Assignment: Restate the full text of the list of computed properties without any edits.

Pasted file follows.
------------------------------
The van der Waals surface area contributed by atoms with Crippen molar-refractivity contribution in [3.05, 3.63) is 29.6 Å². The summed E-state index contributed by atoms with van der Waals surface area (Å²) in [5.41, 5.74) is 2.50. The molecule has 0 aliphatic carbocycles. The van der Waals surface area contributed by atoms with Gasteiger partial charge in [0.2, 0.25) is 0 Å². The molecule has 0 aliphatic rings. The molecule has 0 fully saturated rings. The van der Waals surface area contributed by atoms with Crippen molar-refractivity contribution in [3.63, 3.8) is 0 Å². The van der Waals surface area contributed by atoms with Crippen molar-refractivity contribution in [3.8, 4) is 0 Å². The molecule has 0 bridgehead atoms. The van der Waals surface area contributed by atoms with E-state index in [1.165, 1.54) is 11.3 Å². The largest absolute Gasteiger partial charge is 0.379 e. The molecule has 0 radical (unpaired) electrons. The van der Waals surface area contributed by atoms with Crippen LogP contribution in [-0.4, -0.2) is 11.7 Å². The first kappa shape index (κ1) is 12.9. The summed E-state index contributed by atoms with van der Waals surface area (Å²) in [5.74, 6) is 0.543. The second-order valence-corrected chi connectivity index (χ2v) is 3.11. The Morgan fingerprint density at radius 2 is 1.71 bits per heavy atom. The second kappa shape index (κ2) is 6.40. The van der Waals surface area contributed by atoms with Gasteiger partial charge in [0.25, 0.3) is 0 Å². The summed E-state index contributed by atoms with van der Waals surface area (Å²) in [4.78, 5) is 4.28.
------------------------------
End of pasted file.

The van der Waals surface area contributed by atoms with Crippen molar-refractivity contribution in [3.05, 3.63) is 29.6 Å². The summed E-state index contributed by atoms with van der Waals surface area (Å²) in [5.41, 5.74) is 2.50. The molecule has 0 aliphatic carbocycles. The van der Waals surface area contributed by atoms with Gasteiger partial charge in [0.2, 0.25) is 0 Å². The molecule has 0 aliphatic rings. The molecule has 0 fully saturated rings. The van der Waals surface area contributed by atoms with Crippen molar-refractivity contribution in [3.63, 3.8) is 0 Å². The van der Waals surface area contributed by atoms with Crippen molar-refractivity contribution in [3.8, 4) is 0 Å². The molecule has 0 bridgehead atoms. The van der Waals surface area contributed by atoms with E-state index in [1.165, 1.54) is 11.3 Å². The largest absolute Gasteiger partial charge is 0.379 e. The molecule has 0 radical (unpaired) electrons. The van der Waals surface area contributed by atoms with Crippen LogP contribution in [-0.4, -0.2) is 11.7 Å². The first kappa shape index (κ1) is 12.9. The summed E-state index contributed by atoms with van der Waals surface area (Å²) in [5.74, 6) is 0.543. The second-order valence-corrected chi connectivity index (χ2v) is 3.11. The Morgan fingerprint density at radius 2 is 1.71 bits per heavy atom. The second kappa shape index (κ2) is 6.40. The van der Waals surface area contributed by atoms with Gasteiger partial charge in [0.25, 0.3) is 0 Å². The summed E-state index contributed by atoms with van der Waals surface area (Å²) in [4.78, 5) is 4.28.